Forskning ved Københavns Universitet - Københavns Universitet


Substrate-Dependent Inhibition of P-glycoprotein Mediated Efflux Transport of Digoxin

Publikation: KonferencebidragKonferenceabstrakt til konferenceForskningfagfællebedømt

Purpose: P-glycoprotein (P-gp, MDR1, ABCB1) is an efflux transporter expressed in most of the major barriers of the human body, including the jejunum, colon, liver, kidney, placenta, testis and the blood-brain barrier. Expression of P-gp in cells of these barriers affects the absorption, distribution and excretion of a wide range of structurally diverse drug compounds and P-gp therefore constitutes a potential site for drug-drug interactions. The U.S. Food and Drug Administration (FDA) and the European Medicines Agency (EMA) recommend that all new investigational drugs be screened for interactions with P-gp among other transporters in vitro. This includes an evaluation of new drug compounds as inhibitors of P-gp, preferably in competition with a clinically relevant probe substrate such as digoxin. However, increasing evidence indicates that the binding pocket of P-gp contains several overlapping binding sites for substrates. This suggests that drug-drug interactions may be pairwise specific and observations of interaction from a single drug-drug combination may therefore not apply to a second drug combination. At present, it is not known which drug combinations should be considered to cover the range of different binding sites of P-gp. Recently, we developed a porcine epithelial cell line (iP-gp), which forms tight monolayers and displays a high expression of human P-gp together with a low expression of endogenous ABC transporters, making this cell line a useful in vitro tool for studying interactions with human P-gp. The purpose of the present work was to screen different known P-gp substrates and inhibitors for interactions with P-gp mediated efflux transport of digoxin using the iP-gp cell line. Potentially, to provide knowledge of substrates and inhibitors that share binding sites with digoxin or occupy different binding sites.

Methods: For transport experiments, iP-gp cells were cultured on permeable supports for 16-17 days in conventional growth media. Basolateral to apical transport of 3H-digoxin was measured in absence and presence of increasing concentrations of known P-gp substrates and inhibitors. Observed inhibition was characterized by estimation of the corresponding half-maximal inhibitory concentration (IC50) value.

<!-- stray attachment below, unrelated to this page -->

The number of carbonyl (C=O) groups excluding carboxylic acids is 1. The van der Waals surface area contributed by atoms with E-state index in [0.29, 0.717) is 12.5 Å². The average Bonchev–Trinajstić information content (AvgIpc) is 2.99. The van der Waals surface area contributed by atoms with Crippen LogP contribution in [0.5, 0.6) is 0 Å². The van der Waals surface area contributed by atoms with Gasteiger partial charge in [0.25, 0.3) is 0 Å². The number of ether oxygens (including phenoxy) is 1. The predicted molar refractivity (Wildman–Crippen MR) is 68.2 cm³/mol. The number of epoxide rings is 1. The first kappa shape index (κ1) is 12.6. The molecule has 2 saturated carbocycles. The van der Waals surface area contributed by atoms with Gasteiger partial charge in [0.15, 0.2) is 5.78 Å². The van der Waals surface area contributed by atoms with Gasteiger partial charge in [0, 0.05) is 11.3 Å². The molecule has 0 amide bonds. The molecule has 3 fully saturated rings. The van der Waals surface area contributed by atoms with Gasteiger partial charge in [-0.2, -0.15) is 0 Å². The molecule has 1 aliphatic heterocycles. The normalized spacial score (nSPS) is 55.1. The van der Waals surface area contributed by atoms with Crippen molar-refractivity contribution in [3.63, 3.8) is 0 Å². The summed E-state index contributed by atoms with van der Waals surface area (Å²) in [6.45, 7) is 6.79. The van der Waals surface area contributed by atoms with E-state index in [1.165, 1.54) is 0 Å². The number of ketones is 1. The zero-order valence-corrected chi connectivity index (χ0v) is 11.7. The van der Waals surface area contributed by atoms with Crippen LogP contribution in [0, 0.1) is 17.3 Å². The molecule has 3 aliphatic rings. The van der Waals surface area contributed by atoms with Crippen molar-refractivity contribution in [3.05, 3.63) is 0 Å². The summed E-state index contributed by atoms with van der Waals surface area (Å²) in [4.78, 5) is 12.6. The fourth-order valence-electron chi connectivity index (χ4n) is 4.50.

Results: Concentration-dependent inhibition of P-gp mediated efflux transport of 3H-digoxin was observed in the presence of increasing concentrations of the well-described P-gp inhibitor zosuquidar (LY335979). The IC50-value for the zosuquidar-mediated inhibition of digoxin transport was estimated to be 0.05 ± 0.01 µM. Verapamil (P-gp substrate and inhibitor) and quinidine (P-gp substrate) were also shown to inhibit efflux transport of 3H-digoxin in a concentration-dependent manner, while the well-known P-gp substrate Rhodamine 123 did not affect digoxin efflux transport, not even at concentrations up to 200 µM. We have previously shown that atenolol and citalopram are substrates of P-gp using the iP-gp cell line. However, in the present work only citalopram was observed to affect P-gp mediated efflux transport of digoxin.

Conclusion: The results of the present work corroborate previous reports of substrate-dependent inhibition of P-gp mediated efflux transport. The observed inhibition of P-gp mediated 3H-digoxin efflux transport by zosuquidar, verapamil, quinidine and citalopram suggests that these compounds modulate or occupy the same or overlapping binding sites as digoxin. In contrast, atenolol and Rhodamine 123 did not affect the transport of 3H-digoxin, indicating that these substrates occupy binding sites different from digoxin. The fact that Rhodamine 123 did not affect P-gp mediated transport of digoxin indicates that digoxin does not occupy the hypothesized Rhodamine or R-binding sites of P-gp. Following the R, H, and P binding site hypothesis, the only remaining proposed active transport binding site is the Hoechst or H-site. Ongoing work is therefore aimed at investigating whether digoxin may occupy the hypothesized H-binding site of P-gp.
Publikationsdato14 nov. 2017
StatusUdgivet - 14 nov. 2017
Varighed: 12 nov. 201715 nov. 2017


BySan Diego

ID: 195587877